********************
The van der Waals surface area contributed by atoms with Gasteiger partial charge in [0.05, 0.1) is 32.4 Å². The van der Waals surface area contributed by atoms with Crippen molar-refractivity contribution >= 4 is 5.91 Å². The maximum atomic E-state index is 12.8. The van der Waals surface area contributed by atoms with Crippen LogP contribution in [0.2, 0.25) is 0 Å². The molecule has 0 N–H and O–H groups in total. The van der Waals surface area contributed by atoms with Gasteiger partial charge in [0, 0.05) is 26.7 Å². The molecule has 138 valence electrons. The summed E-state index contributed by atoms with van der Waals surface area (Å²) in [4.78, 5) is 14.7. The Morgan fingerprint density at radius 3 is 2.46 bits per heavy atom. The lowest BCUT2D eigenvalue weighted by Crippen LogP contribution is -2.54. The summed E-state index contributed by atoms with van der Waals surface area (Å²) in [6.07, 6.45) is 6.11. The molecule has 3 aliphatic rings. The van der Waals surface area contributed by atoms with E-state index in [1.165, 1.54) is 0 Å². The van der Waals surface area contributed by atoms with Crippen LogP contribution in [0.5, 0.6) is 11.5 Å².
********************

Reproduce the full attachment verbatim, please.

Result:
The van der Waals surface area contributed by atoms with Gasteiger partial charge in [0.05, 0.1) is 32.4 Å². The van der Waals surface area contributed by atoms with Crippen molar-refractivity contribution >= 4 is 5.91 Å². The maximum atomic E-state index is 12.8. The van der Waals surface area contributed by atoms with Crippen LogP contribution in [0.2, 0.25) is 0 Å². The molecule has 0 N–H and O–H groups in total. The van der Waals surface area contributed by atoms with Gasteiger partial charge in [0, 0.05) is 26.7 Å². The molecule has 138 valence electrons. The summed E-state index contributed by atoms with van der Waals surface area (Å²) in [4.78, 5) is 14.7. The Morgan fingerprint density at radius 3 is 2.46 bits per heavy atom. The lowest BCUT2D eigenvalue weighted by Crippen LogP contribution is -2.54. The summed E-state index contributed by atoms with van der Waals surface area (Å²) in [6.07, 6.45) is 6.11. The molecule has 3 aliphatic rings. The van der Waals surface area contributed by atoms with E-state index in [1.165, 1.54) is 0 Å². The van der Waals surface area contributed by atoms with Crippen LogP contribution in [0.5, 0.6) is 11.5 Å².